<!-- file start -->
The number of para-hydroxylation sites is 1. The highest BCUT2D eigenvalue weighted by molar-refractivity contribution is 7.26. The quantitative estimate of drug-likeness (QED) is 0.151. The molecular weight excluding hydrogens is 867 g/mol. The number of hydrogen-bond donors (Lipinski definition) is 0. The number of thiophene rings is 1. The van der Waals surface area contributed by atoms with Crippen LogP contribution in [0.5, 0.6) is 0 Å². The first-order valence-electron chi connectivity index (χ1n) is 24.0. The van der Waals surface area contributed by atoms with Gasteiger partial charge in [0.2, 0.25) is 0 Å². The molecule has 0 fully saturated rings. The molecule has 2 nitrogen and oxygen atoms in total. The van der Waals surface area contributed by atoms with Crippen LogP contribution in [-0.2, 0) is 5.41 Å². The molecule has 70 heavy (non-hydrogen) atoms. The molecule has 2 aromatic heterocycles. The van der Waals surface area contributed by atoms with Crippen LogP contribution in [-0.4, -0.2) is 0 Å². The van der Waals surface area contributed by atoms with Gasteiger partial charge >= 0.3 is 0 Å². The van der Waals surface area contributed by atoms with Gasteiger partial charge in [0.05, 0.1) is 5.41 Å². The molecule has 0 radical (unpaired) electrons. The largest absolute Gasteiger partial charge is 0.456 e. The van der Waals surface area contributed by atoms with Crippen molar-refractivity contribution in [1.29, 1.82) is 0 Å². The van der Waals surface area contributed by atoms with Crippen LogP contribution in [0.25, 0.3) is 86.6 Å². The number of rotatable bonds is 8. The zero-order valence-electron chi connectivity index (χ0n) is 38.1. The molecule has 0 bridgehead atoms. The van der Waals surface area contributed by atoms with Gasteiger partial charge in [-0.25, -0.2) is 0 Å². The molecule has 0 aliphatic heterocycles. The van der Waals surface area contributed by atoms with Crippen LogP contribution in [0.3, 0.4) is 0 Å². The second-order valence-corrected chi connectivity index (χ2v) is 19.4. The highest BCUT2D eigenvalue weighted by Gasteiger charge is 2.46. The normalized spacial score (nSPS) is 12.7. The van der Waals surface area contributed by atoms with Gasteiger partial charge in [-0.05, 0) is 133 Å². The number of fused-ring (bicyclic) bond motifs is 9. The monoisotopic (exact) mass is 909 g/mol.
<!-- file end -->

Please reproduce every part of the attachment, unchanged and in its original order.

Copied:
The number of para-hydroxylation sites is 1. The highest BCUT2D eigenvalue weighted by molar-refractivity contribution is 7.26. The quantitative estimate of drug-likeness (QED) is 0.151. The molecular weight excluding hydrogens is 867 g/mol. The number of hydrogen-bond donors (Lipinski definition) is 0. The number of thiophene rings is 1. The van der Waals surface area contributed by atoms with Crippen LogP contribution in [0.5, 0.6) is 0 Å². The first-order valence-electron chi connectivity index (χ1n) is 24.0. The van der Waals surface area contributed by atoms with Gasteiger partial charge in [0.2, 0.25) is 0 Å². The molecule has 0 fully saturated rings. The molecule has 2 nitrogen and oxygen atoms in total. The van der Waals surface area contributed by atoms with Crippen LogP contribution in [-0.2, 0) is 5.41 Å². The molecule has 70 heavy (non-hydrogen) atoms. The molecule has 2 aromatic heterocycles. The van der Waals surface area contributed by atoms with Crippen LogP contribution in [-0.4, -0.2) is 0 Å². The van der Waals surface area contributed by atoms with Gasteiger partial charge >= 0.3 is 0 Å². The van der Waals surface area contributed by atoms with Gasteiger partial charge in [0.05, 0.1) is 5.41 Å². The molecule has 0 radical (unpaired) electrons. The largest absolute Gasteiger partial charge is 0.456 e. The van der Waals surface area contributed by atoms with Crippen molar-refractivity contribution in [1.29, 1.82) is 0 Å². The van der Waals surface area contributed by atoms with Crippen LogP contribution in [0.25, 0.3) is 86.6 Å². The number of rotatable bonds is 8. The zero-order valence-electron chi connectivity index (χ0n) is 38.1. The molecule has 0 bridgehead atoms. The van der Waals surface area contributed by atoms with Gasteiger partial charge in [-0.25, -0.2) is 0 Å². The molecule has 0 aliphatic heterocycles. The van der Waals surface area contributed by atoms with Crippen LogP contribution in [0.3, 0.4) is 0 Å². The second-order valence-corrected chi connectivity index (χ2v) is 19.4. The highest BCUT2D eigenvalue weighted by Gasteiger charge is 2.46. The normalized spacial score (nSPS) is 12.7. The van der Waals surface area contributed by atoms with Gasteiger partial charge in [-0.05, 0) is 133 Å². The number of fused-ring (bicyclic) bond motifs is 9. The monoisotopic (exact) mass is 909 g/mol.